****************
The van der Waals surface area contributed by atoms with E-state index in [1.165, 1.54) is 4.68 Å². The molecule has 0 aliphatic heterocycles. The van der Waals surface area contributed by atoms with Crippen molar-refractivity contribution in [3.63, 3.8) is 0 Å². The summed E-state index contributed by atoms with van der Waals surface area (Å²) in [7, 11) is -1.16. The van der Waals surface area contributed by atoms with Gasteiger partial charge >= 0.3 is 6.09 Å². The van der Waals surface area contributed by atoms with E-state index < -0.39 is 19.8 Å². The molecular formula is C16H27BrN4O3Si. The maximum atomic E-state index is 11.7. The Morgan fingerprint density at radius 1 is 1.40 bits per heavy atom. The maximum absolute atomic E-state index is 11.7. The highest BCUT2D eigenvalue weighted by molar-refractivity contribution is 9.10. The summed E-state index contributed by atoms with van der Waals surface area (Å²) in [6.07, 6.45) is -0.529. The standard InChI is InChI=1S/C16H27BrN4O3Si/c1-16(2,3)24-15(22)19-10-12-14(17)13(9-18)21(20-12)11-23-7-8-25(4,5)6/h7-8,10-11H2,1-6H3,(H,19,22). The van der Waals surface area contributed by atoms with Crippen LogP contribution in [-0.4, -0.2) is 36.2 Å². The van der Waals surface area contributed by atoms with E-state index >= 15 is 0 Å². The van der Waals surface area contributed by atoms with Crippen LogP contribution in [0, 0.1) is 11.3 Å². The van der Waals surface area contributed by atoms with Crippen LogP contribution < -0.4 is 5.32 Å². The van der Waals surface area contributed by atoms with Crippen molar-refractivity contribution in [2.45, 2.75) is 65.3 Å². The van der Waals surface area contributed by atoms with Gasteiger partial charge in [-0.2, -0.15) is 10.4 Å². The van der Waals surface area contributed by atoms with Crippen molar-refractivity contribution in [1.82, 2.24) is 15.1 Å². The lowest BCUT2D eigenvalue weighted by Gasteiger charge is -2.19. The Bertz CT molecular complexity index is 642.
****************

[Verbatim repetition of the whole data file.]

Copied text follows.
The van der Waals surface area contributed by atoms with E-state index in [1.165, 1.54) is 4.68 Å². The molecule has 0 aliphatic heterocycles. The van der Waals surface area contributed by atoms with Crippen molar-refractivity contribution in [3.63, 3.8) is 0 Å². The summed E-state index contributed by atoms with van der Waals surface area (Å²) in [7, 11) is -1.16. The van der Waals surface area contributed by atoms with Gasteiger partial charge >= 0.3 is 6.09 Å². The van der Waals surface area contributed by atoms with E-state index < -0.39 is 19.8 Å². The molecular formula is C16H27BrN4O3Si. The maximum atomic E-state index is 11.7. The Morgan fingerprint density at radius 1 is 1.40 bits per heavy atom. The maximum absolute atomic E-state index is 11.7. The highest BCUT2D eigenvalue weighted by molar-refractivity contribution is 9.10. The summed E-state index contributed by atoms with van der Waals surface area (Å²) in [6.07, 6.45) is -0.529. The standard InChI is InChI=1S/C16H27BrN4O3Si/c1-16(2,3)24-15(22)19-10-12-14(17)13(9-18)21(20-12)11-23-7-8-25(4,5)6/h7-8,10-11H2,1-6H3,(H,19,22). The van der Waals surface area contributed by atoms with Crippen LogP contribution in [-0.4, -0.2) is 36.2 Å². The van der Waals surface area contributed by atoms with E-state index >= 15 is 0 Å². The van der Waals surface area contributed by atoms with Crippen LogP contribution in [0, 0.1) is 11.3 Å². The van der Waals surface area contributed by atoms with Crippen LogP contribution < -0.4 is 5.32 Å². The van der Waals surface area contributed by atoms with Crippen molar-refractivity contribution in [2.45, 2.75) is 65.3 Å². The van der Waals surface area contributed by atoms with Gasteiger partial charge in [-0.2, -0.15) is 10.4 Å². The van der Waals surface area contributed by atoms with Crippen molar-refractivity contribution in [1.82, 2.24) is 15.1 Å². The lowest BCUT2D eigenvalue weighted by Gasteiger charge is -2.19. The Bertz CT molecular complexity index is 642.